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Settlement of Waterloo North (Pre 1900)

This sub-district of the Waterloo Region, made up primarily of the town of Waterloo, the city of Berlin (now Kitchener, as of 1917), Elmira, and surrounding rural communities, is best known for its Mennonite population, who arrived shortly after the turn of the 19th century. Mennonites and European Germans purchased land along the Grand River as a part of the German Company Tract to settle Waterloo North. The Mennonite community has inspired several tourist attractions, such as the St. Jacobs Market and the Pioneer Memorial Tower. Both of these landmarks are symbols of settlement, hard work, and unique Mennonite heritage. However, by 1911, Mennonite people were a minority in the Waterloo Region and lived collectively primarily in the rural areas of Waterloo North. The region’s German-Canadian population was comprised mostly of European German immigrants who outnumbered the Mennonites soon after their arrival in Southern Ontario. After the Mennonites settled the region in the early 19th century, waves of German immigrants seeking to escape the conditions of war torn Europe settled the region between 1812 and 1815. Until the 1860s, immigrants from Germany flooded to the region, often departing from Bremmen, Germany. Once they arrived in Quebec they travelled to the Waterloo Region, drawn to the region due to the overwhelming presence of German culture there.

(August 1914; Briethaupt, Catherine Olive. 1914 Diary (Briethaupt Diary Collection, Rare Books Room, Dana Porter Library, University of Waterloo), 3 August 1914; McLaughin, Ken, and John English. Kitchener: An Illustrated History. Waterloo: Wilfrid Laurier University Press, 1983.; McLaughin, Ken. The Germans in Canada. Ottawa: The Canadian Historical Association,1985; Celebration of Cityhood 1912. Berlin: The German Printing and Publishing Co of Berlin, 1912; Fifth Census of Canada 1911, Volume I. C.H.Parmelee: Ottawa, 1912; Fourth Census of Canada 1901, Volume I. Ottawa: S.E.Dawson, 1902; Third Census of Canada, 1890-91. S.E.Dawson, 1893; Second Census of Canada, 1880-81. Maclean, Roger & Co: Ottawa, 1883; First Census of Canada, 1870-71. Ottawa: I.B. Taylor, 1873.)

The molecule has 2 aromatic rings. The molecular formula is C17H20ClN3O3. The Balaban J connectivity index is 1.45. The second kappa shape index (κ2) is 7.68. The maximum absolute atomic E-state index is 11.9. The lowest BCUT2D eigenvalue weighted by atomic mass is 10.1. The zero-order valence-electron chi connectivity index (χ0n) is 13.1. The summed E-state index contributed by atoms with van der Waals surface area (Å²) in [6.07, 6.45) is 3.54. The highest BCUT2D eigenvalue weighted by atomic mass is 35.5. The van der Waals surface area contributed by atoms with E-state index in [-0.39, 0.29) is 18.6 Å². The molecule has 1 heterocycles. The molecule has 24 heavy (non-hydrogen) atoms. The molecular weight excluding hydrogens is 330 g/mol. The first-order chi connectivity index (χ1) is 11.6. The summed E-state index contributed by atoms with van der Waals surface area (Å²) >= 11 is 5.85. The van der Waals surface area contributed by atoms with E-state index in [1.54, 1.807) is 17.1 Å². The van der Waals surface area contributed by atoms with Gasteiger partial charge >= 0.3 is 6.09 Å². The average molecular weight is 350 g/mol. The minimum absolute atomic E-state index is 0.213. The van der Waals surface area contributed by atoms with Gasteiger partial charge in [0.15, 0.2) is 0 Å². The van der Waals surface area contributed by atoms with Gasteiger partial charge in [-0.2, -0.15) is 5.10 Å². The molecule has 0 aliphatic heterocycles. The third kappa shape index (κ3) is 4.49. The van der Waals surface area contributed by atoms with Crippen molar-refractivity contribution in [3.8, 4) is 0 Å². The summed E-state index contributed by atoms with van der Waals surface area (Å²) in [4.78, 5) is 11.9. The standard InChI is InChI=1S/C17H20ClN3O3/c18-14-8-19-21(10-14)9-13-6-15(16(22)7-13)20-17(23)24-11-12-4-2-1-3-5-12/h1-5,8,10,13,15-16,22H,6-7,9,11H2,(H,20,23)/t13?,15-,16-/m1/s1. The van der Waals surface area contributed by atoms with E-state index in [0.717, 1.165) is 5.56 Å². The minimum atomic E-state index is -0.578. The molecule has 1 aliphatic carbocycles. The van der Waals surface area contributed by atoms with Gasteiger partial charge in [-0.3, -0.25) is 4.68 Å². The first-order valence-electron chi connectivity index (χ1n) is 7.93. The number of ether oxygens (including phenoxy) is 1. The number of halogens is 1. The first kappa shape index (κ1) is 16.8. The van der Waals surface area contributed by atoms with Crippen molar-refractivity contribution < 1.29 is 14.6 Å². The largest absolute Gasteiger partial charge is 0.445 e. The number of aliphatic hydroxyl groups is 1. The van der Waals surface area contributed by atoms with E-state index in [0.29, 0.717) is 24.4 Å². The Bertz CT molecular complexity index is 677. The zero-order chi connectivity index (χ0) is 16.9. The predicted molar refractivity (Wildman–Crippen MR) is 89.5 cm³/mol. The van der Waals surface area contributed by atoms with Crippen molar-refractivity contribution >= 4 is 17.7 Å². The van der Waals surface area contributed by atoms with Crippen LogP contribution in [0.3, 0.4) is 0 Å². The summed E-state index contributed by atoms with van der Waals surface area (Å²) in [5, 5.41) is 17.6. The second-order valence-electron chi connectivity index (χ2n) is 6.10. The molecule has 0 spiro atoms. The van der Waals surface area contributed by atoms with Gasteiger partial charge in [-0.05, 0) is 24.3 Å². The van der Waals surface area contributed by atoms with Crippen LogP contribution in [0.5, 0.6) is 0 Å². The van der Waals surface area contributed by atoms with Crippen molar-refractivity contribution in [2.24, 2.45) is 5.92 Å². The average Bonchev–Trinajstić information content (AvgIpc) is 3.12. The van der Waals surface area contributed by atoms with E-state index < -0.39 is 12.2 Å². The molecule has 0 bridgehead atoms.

Settlement of Waterloo South (Pre 1900)

While Waterloo North was largely shaped by an ethnically German population, Waterloo South, comprised of the small towns of Hespeler, Preston, and Ayr, as well as the larger town of Galt (present day Cambridge), present a different story. The small towns of Hespeler and Preston share a similar story to that of Waterloo North, comprised primarily of German Lutherans. Galt and Ayr are unique, as they reflect Anglo-Celtic ethnic and religious dominance.

In 1816, the Honourable William Dickson, a Scottish politician from Dumfries, Scotland, sealed the fate of the district. Dickson established the settlement of Shade’s Mills, and portioned out his 90,000 acres of land primarily to lowland Scots. Soon after, Dickson renamed the settlement Galt, named after Scottish novelist John Galt. Dickson advertised immigration to Galt, Ontario in Scottish newspapers and primarily attracted Scots from the lowlands of Roxboroughshire and Selkirkshire. Dickson’s efforts solidified British dominance in Waterloo South by 1911.


(City of Cambridge. “The Evolution of Galt.” Accessed April 15, 2014.)




William George Weichel (1911)

William Weichel was born in Elmira, Ontario, on 20 July 1870. As a young man, he worked for his father at the family hardware store. In 1896, he opened his own store in Waterloo. In 1911, he was appointed Mayor of Waterloo, and was elected to the House of Commons as a Conservative Member of Parliament for Waterloo North, defeating Liberal candidate William Lyon Mackenzie King. Weichel represented the people of Waterloo North during the First World War as a Conservative MP; this changed in 1917 when he became a “Unionist” (Pro-War Conservative) candidate and lost his seat to William Daum Euler, the former Mayor of Berlin.

(Celebration of Cityhood 1912. Berlin: The German Printing and Publishing Co of Berlin, 1912; PARLINFO. “Weichel, William George.” Accessed April 20, 2014.